‘Insecure’ takes new adults’ struggles to new level
HBO’s new show, “Insecure,” is the funniest show I’ve seen this year about being black and in your 20s.
The show stars Issa Rae, the creator of the web series “Awkward Black Girl.” Issa is her character’s name as well, and she is having a hard time getting out of her late 20s — and I mean she is really trying hard.
She’s the “token black person” who works at a nonprofit that caters to helping school kids in troubled neighborhoods, and she has a stay-at-home boyfriend who is having a hard time getting on his feet and basically lives on the couch. And Rae’s successful best friend, who is a lawyer, can’t seem to keep a man with her smothering ways.
In the first scene, Rae visits one of the local black elementary schools and is humiliated by the kids in the class for wearing her hair in a short, curly, natural style.
Rae is at a point we call a “quarter-life crisis” and is finally realizing that her life isn’t what she imagined it would be. With problems at home and at work, Rae describes herself as “aggressively passive” and copes by rapping to herself in the mirror and having fantasies.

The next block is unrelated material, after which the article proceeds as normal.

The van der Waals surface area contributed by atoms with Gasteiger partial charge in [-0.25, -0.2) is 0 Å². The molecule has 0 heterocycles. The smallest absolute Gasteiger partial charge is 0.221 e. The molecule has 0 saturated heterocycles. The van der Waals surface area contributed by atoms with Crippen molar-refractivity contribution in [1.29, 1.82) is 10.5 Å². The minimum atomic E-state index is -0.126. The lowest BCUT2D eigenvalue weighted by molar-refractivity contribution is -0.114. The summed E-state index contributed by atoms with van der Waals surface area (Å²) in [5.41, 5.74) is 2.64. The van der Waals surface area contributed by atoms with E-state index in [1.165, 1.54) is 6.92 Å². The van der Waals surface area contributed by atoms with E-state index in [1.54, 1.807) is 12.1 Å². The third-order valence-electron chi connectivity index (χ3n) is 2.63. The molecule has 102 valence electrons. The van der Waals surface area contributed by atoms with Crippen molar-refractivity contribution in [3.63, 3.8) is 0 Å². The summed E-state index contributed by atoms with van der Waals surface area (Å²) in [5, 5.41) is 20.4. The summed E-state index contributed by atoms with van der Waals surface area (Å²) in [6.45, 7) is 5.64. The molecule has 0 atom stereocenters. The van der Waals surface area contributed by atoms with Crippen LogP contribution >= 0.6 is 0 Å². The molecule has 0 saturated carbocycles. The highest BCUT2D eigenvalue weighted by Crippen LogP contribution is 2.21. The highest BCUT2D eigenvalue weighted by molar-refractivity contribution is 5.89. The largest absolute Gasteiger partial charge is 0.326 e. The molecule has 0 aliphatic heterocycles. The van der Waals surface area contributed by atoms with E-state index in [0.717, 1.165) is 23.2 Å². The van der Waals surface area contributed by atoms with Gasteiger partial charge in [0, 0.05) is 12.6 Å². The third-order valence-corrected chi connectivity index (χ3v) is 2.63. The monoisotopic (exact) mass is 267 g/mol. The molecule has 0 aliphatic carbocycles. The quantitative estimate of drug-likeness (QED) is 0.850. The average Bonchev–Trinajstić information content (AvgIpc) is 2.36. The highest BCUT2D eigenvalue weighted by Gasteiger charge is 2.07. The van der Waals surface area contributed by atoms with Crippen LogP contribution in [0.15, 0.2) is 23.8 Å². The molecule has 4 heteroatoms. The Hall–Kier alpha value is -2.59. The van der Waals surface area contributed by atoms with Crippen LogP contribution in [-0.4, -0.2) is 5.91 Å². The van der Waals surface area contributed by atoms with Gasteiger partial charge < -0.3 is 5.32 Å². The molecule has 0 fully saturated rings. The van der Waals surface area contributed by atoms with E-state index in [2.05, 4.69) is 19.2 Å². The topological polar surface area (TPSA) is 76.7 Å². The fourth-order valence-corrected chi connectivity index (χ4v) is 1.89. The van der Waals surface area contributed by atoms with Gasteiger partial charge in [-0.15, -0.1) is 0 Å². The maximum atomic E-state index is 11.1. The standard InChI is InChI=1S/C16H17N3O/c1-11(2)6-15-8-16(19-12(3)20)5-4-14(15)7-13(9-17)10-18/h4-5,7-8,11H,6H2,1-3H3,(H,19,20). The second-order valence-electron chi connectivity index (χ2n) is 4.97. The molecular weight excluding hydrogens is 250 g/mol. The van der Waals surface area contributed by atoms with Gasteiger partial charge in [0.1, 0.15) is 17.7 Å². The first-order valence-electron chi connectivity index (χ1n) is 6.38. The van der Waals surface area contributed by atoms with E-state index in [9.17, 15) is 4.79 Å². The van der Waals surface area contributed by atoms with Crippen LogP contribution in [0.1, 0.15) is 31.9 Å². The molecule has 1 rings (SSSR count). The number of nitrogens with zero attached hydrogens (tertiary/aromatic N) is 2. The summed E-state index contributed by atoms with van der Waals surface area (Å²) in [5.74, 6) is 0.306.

Although Rae can rap, and her freestyling is some fire, she tries too hard sometimes. Rae drags her best friend, Molly, out to the club after she tells her the reason why she can’t keep a man is because something is wrong with her vagina.
Molly doesn’t know but Issa signed up for an open mic night at the club and performs the freestyle called “Broken P***y” at an open mic night. You need to google that scene on YouTube if this doesn’t convince you to watch the show.
She’s also dealing with problems at home with her boyfriend by rekindling a romance with her high school boyfriend Daniel.
What makes “Insecure” such a good show is that it’s not a black show centered around violence or drugs or the harsh realities of the entertainment industry.
Especially not a show with a female lead. It’s relatable for those who know what it feels like to work among a majority of white people and having to deal with questions like, “What does ‘on fleek’ mean?” or those who don’t know where their 20s are going.
The show airs every Sunday on HBO at 10:30 p.m. and is worth watching.